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Authors Guild/AAP/Google Settlement Gives Authors, Publishers ‘Unprecedented… Control’ Over Their Copyrights

June 22, 2009

In first public interview, Michael Healy looks into digital publishing future

DANVERS, Mass., June 22 /PRNewswire-USNewswire/ — In his first public interview, the expected executive director of the Book Rights Registry (BRR) said that, “the involvement of Google in [the publishing] marketplace, and others, is going to be part of the transformational character of [the industry over] the next few years.”

A month ago, the publishing trade media reported that Michael Healy, who is currently executive director of the non-profit Book Industry Study Group (BISG), had begun working with the Authors Guild and Association of American Publishers — plaintiffs in two separate copyright infringement lawsuits brought in 2005 against search engine giant Google for its unauthorized digitization and use of in-copyright books as part of the Google Library Project — on preparations for the establishment of the BRR as called for in the proposed settlement of those landmark cases.

Healy spoke for the first time about his involvement with this work in an exclusive interview at the offices of Copyright Clearance Center (CCC) last week. That interview will be released online today at www.copyright.com.

A trained librarian, Healy pointed with enthusiasm to the terms of the settlement that, if approved, he said, will result in “turning every public library in this country into a world-class research facility. You have to see the revolutionary character of that.”

The proposed settlement gives Google rights to scan and provide online access to millions of books, many of which are out-of-print or otherwise not commercially available. Non-U.S. publishers and authors whose works are subject to the settlement have expressed concerns, Healy said, about the methods used to decide “whether a book is commercially available, [which] affects how the book will be displayed.” While the resources for that determination are fairly obvious for U.S. works, he said, the sources to be used vary from country to country. “I think there has been a really productive partnership with rightsholders overseas about those issues,” Healy said.

Healy also cited the benefits of participating in the settlement for authors and publishers worldwide. “The Book Rights Registry introduces into the environment an unprecedented degree of control to authors, publishers and other rightsholders on how their copyrights are exploited and distributed in this new digital world,” he explained.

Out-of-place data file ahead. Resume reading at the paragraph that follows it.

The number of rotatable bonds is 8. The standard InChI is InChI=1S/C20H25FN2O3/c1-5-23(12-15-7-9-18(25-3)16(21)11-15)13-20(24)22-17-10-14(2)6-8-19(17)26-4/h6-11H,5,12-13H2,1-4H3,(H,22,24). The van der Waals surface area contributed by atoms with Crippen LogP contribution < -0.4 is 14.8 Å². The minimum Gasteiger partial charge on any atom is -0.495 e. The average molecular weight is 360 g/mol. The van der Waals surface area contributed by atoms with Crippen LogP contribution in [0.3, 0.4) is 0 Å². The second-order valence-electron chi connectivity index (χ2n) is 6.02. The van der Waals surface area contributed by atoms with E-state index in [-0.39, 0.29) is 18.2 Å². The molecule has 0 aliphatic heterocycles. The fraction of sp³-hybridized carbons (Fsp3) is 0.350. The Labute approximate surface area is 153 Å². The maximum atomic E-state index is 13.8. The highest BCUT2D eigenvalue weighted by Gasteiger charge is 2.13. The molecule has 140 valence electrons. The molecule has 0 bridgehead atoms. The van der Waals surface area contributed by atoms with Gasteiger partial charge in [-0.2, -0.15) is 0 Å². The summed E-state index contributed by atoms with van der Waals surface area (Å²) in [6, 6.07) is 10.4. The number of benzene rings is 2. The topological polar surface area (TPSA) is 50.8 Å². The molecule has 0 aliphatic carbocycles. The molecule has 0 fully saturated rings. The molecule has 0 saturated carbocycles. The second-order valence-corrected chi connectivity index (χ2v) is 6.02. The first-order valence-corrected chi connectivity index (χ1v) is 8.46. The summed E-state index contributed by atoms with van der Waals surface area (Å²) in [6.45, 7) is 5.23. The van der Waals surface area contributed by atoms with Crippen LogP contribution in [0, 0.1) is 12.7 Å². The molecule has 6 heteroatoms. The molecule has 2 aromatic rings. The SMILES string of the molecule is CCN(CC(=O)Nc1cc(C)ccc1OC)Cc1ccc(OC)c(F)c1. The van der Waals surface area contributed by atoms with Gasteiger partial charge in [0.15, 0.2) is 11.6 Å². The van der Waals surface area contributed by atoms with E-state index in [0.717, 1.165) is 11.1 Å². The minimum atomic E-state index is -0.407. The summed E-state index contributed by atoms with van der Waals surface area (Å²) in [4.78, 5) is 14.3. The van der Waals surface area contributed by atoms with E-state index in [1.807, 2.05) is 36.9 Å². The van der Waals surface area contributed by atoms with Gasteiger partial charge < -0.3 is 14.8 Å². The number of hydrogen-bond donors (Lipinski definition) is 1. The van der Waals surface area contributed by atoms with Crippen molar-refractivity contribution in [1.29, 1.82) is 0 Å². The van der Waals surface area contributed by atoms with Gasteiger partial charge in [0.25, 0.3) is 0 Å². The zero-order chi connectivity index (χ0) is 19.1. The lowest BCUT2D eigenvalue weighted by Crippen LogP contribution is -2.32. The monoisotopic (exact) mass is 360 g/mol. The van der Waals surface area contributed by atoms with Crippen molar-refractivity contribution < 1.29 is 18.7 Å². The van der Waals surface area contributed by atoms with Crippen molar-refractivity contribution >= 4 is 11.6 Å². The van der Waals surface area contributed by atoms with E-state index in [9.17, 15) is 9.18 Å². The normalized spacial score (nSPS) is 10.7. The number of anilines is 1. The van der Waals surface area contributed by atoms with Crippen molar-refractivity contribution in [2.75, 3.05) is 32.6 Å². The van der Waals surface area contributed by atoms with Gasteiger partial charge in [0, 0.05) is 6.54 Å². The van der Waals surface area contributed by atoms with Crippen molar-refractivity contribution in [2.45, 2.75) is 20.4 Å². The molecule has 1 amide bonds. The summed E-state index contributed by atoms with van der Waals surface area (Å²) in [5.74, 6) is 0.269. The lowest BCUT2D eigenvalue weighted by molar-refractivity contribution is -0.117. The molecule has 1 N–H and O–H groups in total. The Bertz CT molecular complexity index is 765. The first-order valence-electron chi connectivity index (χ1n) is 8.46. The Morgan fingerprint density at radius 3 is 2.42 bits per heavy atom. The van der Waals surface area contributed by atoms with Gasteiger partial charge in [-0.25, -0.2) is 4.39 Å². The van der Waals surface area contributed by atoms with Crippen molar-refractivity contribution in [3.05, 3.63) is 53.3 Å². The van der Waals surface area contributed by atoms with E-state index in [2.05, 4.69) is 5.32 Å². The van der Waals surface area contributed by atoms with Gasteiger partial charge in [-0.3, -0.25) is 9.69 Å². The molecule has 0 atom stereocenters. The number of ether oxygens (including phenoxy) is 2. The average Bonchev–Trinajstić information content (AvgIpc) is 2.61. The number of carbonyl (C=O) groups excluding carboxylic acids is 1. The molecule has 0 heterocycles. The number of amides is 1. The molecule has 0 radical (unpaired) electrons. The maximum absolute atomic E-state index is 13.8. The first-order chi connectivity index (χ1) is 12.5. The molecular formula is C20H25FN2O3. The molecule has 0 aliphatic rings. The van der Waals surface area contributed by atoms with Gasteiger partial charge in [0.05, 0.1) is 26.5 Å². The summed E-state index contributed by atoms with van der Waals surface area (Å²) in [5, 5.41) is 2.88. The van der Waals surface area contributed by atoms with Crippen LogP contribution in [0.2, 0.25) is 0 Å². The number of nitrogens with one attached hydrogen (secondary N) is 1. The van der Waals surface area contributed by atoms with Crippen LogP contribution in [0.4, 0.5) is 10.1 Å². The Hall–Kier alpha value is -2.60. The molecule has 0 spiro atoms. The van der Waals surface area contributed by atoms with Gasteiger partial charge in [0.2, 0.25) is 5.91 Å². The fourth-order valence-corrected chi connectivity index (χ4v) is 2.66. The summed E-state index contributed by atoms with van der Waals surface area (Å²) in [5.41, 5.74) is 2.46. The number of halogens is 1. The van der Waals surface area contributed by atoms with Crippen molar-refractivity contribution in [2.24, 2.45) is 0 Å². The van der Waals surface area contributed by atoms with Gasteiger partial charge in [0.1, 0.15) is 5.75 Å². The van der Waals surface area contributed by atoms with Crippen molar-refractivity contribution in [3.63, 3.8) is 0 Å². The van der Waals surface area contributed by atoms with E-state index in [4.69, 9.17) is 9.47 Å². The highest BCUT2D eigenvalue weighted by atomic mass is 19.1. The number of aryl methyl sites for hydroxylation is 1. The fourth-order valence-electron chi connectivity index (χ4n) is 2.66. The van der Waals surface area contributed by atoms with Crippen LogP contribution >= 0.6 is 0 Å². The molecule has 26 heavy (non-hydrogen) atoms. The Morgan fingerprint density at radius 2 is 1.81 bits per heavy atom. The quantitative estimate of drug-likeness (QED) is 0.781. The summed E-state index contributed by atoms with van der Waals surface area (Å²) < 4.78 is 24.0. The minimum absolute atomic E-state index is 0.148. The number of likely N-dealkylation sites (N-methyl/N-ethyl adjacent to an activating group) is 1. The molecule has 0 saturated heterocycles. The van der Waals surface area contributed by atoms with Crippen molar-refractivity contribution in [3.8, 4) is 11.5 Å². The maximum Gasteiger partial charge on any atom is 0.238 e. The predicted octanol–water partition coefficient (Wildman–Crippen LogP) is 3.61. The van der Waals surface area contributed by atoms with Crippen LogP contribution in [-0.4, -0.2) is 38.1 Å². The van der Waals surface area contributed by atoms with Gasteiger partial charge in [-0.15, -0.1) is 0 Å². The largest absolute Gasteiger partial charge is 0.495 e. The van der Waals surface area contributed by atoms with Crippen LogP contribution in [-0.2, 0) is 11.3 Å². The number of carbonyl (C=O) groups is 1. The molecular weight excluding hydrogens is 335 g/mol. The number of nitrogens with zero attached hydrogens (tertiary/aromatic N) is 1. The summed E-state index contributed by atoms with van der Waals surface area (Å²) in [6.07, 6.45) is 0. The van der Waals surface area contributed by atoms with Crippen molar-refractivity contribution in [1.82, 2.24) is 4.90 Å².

In 2009, book readers have shifted their expectations about content delivery from the traditional print forms to cell phones and e-book readers, Healy said, “and they want [the content] priced in a different way too.” He added, “The consumer, the reader, is changing, and I suspect the successful publishers tomorrow will be those who recognize the extent to which the landscape for the consumer is being transformed.”

“The proposed Google Books Settlement is complex, and Michael Healy does a great service for the thousands of authors and publishers that CCC represents by explaining its benefits,” said Tracey Armstrong, CCC president and chief executive officer. “We are pleased to help Mr. Healy communicate this important information. CCC is committed to ensuring that rightsholders are compensated for their works and also that they are kept abreast of news that impacts their future.”

About Copyright Clearance Center

Copyright Clearance Center is the world’s leading provider of innovative licensing solutions for the seamless sharing of knowledge. CCC’s licensing services, combined with its Web-based applications and tools, allow tens of millions of people worldwide in corporations, universities, law firms and government agencies to use and share published information with ease. Since its founding as a not-for-profit company in 1978, CCC has created and expanded the markets and systems that facilitate content reuse and the distribution of royalties to publishers and authors around the world. Visit www.copyright.com for more information.

SOURCE Copyright Clearance Center


Source: newswire



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